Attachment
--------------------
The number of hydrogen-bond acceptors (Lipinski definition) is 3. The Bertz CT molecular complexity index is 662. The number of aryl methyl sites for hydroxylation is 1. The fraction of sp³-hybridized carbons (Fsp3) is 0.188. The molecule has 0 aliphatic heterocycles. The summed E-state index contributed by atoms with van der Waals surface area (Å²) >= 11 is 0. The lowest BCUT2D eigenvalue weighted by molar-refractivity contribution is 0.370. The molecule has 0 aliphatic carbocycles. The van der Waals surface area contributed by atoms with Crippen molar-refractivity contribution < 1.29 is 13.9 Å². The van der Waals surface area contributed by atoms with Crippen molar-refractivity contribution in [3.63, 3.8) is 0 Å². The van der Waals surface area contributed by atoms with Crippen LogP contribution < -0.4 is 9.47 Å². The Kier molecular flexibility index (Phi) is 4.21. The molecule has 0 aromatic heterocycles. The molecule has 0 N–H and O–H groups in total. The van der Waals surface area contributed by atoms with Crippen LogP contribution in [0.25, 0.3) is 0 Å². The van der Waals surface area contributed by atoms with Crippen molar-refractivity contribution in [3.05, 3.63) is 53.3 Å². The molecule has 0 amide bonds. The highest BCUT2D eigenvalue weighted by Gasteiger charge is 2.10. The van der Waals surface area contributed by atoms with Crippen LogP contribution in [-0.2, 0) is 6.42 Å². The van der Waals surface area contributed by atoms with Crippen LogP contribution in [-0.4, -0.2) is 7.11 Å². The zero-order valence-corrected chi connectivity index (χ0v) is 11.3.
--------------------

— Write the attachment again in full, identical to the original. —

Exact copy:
The number of hydrogen-bond acceptors (Lipinski definition) is 3. The Bertz CT molecular complexity index is 662. The number of aryl methyl sites for hydroxylation is 1. The fraction of sp³-hybridized carbons (Fsp3) is 0.188. The molecule has 0 aliphatic heterocycles. The summed E-state index contributed by atoms with van der Waals surface area (Å²) >= 11 is 0. The lowest BCUT2D eigenvalue weighted by molar-refractivity contribution is 0.370. The molecule has 0 aliphatic carbocycles. The van der Waals surface area contributed by atoms with Crippen molar-refractivity contribution < 1.29 is 13.9 Å². The van der Waals surface area contributed by atoms with Crippen molar-refractivity contribution in [3.63, 3.8) is 0 Å². The van der Waals surface area contributed by atoms with Crippen LogP contribution < -0.4 is 9.47 Å². The Kier molecular flexibility index (Phi) is 4.21. The molecule has 0 aromatic heterocycles. The molecule has 0 N–H and O–H groups in total. The van der Waals surface area contributed by atoms with Crippen LogP contribution in [0.25, 0.3) is 0 Å². The van der Waals surface area contributed by atoms with Crippen molar-refractivity contribution in [3.05, 3.63) is 53.3 Å². The molecule has 0 amide bonds. The highest BCUT2D eigenvalue weighted by Gasteiger charge is 2.10. The van der Waals surface area contributed by atoms with Crippen LogP contribution in [-0.2, 0) is 6.42 Å². The van der Waals surface area contributed by atoms with Crippen LogP contribution in [-0.4, -0.2) is 7.11 Å². The zero-order valence-corrected chi connectivity index (χ0v) is 11.3.